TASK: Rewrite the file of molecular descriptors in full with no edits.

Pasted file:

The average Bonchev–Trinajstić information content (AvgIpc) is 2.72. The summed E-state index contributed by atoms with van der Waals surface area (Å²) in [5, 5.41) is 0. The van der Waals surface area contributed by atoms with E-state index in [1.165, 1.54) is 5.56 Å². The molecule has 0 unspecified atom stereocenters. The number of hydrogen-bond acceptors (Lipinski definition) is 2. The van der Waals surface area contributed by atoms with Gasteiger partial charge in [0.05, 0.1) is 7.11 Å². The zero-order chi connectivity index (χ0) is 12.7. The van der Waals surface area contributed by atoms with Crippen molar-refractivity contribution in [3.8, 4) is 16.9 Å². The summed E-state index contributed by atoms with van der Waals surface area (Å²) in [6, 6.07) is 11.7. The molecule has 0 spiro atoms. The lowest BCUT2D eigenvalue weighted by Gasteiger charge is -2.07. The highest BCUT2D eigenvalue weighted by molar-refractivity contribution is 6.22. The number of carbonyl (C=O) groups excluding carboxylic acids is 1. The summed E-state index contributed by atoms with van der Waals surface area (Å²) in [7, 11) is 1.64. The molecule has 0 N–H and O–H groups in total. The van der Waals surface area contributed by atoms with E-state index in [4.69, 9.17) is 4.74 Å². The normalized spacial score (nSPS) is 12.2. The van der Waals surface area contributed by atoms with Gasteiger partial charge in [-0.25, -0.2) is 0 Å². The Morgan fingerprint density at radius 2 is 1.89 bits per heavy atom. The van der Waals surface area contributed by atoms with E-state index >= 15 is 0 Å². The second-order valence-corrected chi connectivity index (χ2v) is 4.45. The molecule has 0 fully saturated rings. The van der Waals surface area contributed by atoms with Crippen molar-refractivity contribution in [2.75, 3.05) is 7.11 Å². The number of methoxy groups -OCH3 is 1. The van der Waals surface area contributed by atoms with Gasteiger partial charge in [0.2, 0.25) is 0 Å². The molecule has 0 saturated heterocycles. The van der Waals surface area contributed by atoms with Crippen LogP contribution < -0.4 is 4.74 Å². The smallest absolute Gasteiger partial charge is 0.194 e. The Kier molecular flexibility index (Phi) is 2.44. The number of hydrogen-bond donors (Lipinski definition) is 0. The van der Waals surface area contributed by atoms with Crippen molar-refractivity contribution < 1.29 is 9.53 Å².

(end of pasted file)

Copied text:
The average Bonchev–Trinajstić information content (AvgIpc) is 2.72. The summed E-state index contributed by atoms with van der Waals surface area (Å²) in [5, 5.41) is 0. The van der Waals surface area contributed by atoms with E-state index in [1.165, 1.54) is 5.56 Å². The molecule has 0 unspecified atom stereocenters. The number of hydrogen-bond acceptors (Lipinski definition) is 2. The van der Waals surface area contributed by atoms with Gasteiger partial charge in [0.05, 0.1) is 7.11 Å². The zero-order chi connectivity index (χ0) is 12.7. The van der Waals surface area contributed by atoms with Crippen molar-refractivity contribution in [3.8, 4) is 16.9 Å². The summed E-state index contributed by atoms with van der Waals surface area (Å²) in [6, 6.07) is 11.7. The molecule has 0 spiro atoms. The lowest BCUT2D eigenvalue weighted by Gasteiger charge is -2.07. The highest BCUT2D eigenvalue weighted by molar-refractivity contribution is 6.22. The number of carbonyl (C=O) groups excluding carboxylic acids is 1. The summed E-state index contributed by atoms with van der Waals surface area (Å²) in [7, 11) is 1.64. The molecule has 0 N–H and O–H groups in total. The van der Waals surface area contributed by atoms with E-state index in [4.69, 9.17) is 4.74 Å². The normalized spacial score (nSPS) is 12.2. The van der Waals surface area contributed by atoms with Gasteiger partial charge in [-0.25, -0.2) is 0 Å². The Morgan fingerprint density at radius 2 is 1.89 bits per heavy atom. The van der Waals surface area contributed by atoms with E-state index >= 15 is 0 Å². The second-order valence-corrected chi connectivity index (χ2v) is 4.45. The molecule has 0 fully saturated rings. The van der Waals surface area contributed by atoms with Crippen molar-refractivity contribution in [2.75, 3.05) is 7.11 Å². The number of methoxy groups -OCH3 is 1. The van der Waals surface area contributed by atoms with Gasteiger partial charge in [0.2, 0.25) is 0 Å². The molecule has 0 saturated heterocycles. The van der Waals surface area contributed by atoms with Crippen LogP contribution < -0.4 is 4.74 Å². The smallest absolute Gasteiger partial charge is 0.194 e. The Kier molecular flexibility index (Phi) is 2.44. The number of hydrogen-bond donors (Lipinski definition) is 0. The van der Waals surface area contributed by atoms with Crippen molar-refractivity contribution < 1.29 is 9.53 Å².